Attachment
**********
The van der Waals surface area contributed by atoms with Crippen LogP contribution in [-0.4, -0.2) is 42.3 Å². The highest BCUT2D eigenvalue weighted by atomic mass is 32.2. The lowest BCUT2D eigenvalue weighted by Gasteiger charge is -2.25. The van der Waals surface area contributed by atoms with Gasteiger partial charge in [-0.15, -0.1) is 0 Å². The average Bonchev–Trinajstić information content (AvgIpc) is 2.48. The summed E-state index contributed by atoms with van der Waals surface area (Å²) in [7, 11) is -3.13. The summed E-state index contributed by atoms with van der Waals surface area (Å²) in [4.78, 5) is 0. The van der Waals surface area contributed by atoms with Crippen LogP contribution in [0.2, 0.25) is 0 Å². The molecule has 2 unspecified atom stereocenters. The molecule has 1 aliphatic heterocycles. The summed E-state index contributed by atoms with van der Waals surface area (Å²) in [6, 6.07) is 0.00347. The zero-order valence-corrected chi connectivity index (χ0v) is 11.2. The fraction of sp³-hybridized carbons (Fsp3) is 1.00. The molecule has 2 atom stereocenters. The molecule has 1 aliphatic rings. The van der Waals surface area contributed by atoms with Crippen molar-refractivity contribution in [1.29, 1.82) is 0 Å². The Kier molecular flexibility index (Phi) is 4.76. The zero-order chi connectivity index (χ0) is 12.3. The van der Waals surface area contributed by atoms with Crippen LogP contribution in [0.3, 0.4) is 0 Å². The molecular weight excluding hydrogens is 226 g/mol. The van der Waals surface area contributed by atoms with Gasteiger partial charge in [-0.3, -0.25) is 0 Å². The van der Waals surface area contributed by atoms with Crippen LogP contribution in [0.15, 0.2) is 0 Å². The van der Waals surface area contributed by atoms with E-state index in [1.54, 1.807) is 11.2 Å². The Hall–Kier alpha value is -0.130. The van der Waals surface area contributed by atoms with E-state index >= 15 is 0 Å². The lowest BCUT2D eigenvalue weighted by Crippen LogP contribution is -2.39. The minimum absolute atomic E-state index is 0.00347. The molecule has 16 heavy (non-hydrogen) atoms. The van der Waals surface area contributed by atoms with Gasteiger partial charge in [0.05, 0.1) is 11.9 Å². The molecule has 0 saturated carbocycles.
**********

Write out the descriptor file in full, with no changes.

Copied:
The van der Waals surface area contributed by atoms with Crippen LogP contribution in [-0.4, -0.2) is 42.3 Å². The highest BCUT2D eigenvalue weighted by atomic mass is 32.2. The lowest BCUT2D eigenvalue weighted by Gasteiger charge is -2.25. The van der Waals surface area contributed by atoms with Gasteiger partial charge in [-0.15, -0.1) is 0 Å². The average Bonchev–Trinajstić information content (AvgIpc) is 2.48. The summed E-state index contributed by atoms with van der Waals surface area (Å²) in [7, 11) is -3.13. The summed E-state index contributed by atoms with van der Waals surface area (Å²) in [4.78, 5) is 0. The van der Waals surface area contributed by atoms with Crippen LogP contribution in [0.2, 0.25) is 0 Å². The molecule has 2 unspecified atom stereocenters. The molecule has 1 aliphatic heterocycles. The summed E-state index contributed by atoms with van der Waals surface area (Å²) in [6, 6.07) is 0.00347. The zero-order valence-corrected chi connectivity index (χ0v) is 11.2. The fraction of sp³-hybridized carbons (Fsp3) is 1.00. The molecule has 2 atom stereocenters. The molecule has 1 aliphatic rings. The van der Waals surface area contributed by atoms with Crippen molar-refractivity contribution in [1.29, 1.82) is 0 Å². The Kier molecular flexibility index (Phi) is 4.76. The zero-order chi connectivity index (χ0) is 12.3. The van der Waals surface area contributed by atoms with Crippen LogP contribution in [0.3, 0.4) is 0 Å². The molecular weight excluding hydrogens is 226 g/mol. The van der Waals surface area contributed by atoms with Gasteiger partial charge in [-0.3, -0.25) is 0 Å². The van der Waals surface area contributed by atoms with Crippen LogP contribution in [0.15, 0.2) is 0 Å². The van der Waals surface area contributed by atoms with E-state index in [1.54, 1.807) is 11.2 Å². The Hall–Kier alpha value is -0.130. The van der Waals surface area contributed by atoms with E-state index >= 15 is 0 Å². The lowest BCUT2D eigenvalue weighted by Crippen LogP contribution is -2.39. The minimum absolute atomic E-state index is 0.00347. The molecule has 16 heavy (non-hydrogen) atoms. The van der Waals surface area contributed by atoms with Gasteiger partial charge in [0.05, 0.1) is 11.9 Å². The molecule has 0 saturated carbocycles.